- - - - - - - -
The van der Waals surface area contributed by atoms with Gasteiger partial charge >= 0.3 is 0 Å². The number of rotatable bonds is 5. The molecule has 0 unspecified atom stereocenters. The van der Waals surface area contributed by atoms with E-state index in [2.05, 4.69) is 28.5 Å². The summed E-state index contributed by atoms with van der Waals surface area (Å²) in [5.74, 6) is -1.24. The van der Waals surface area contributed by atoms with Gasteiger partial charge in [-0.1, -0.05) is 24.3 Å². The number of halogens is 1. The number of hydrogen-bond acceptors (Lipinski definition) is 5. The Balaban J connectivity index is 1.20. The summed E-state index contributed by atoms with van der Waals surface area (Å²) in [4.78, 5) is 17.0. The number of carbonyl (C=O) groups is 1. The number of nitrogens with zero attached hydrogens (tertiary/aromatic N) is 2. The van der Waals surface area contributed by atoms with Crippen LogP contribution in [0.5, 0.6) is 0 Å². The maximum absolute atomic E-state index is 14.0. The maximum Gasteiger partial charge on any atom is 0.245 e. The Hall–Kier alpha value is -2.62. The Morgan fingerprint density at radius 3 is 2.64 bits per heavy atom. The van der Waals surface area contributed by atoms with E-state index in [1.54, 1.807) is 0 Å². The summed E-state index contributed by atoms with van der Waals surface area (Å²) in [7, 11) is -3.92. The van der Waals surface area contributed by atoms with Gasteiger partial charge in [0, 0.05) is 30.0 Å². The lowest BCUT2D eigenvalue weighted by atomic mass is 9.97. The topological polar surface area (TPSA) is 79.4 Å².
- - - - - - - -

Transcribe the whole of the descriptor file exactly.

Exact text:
The van der Waals surface area contributed by atoms with Gasteiger partial charge >= 0.3 is 0 Å². The number of rotatable bonds is 5. The molecule has 0 unspecified atom stereocenters. The van der Waals surface area contributed by atoms with E-state index in [2.05, 4.69) is 28.5 Å². The summed E-state index contributed by atoms with van der Waals surface area (Å²) in [5.74, 6) is -1.24. The van der Waals surface area contributed by atoms with Gasteiger partial charge in [-0.1, -0.05) is 24.3 Å². The number of halogens is 1. The number of hydrogen-bond acceptors (Lipinski definition) is 5. The Balaban J connectivity index is 1.20. The summed E-state index contributed by atoms with van der Waals surface area (Å²) in [4.78, 5) is 17.0. The number of carbonyl (C=O) groups is 1. The number of nitrogens with zero attached hydrogens (tertiary/aromatic N) is 2. The van der Waals surface area contributed by atoms with Crippen LogP contribution in [0.5, 0.6) is 0 Å². The maximum absolute atomic E-state index is 14.0. The maximum Gasteiger partial charge on any atom is 0.245 e. The Hall–Kier alpha value is -2.62. The Morgan fingerprint density at radius 3 is 2.64 bits per heavy atom. The van der Waals surface area contributed by atoms with E-state index in [1.54, 1.807) is 0 Å². The summed E-state index contributed by atoms with van der Waals surface area (Å²) in [7, 11) is -3.92. The van der Waals surface area contributed by atoms with Gasteiger partial charge in [0, 0.05) is 30.0 Å². The lowest BCUT2D eigenvalue weighted by atomic mass is 9.97. The topological polar surface area (TPSA) is 79.4 Å².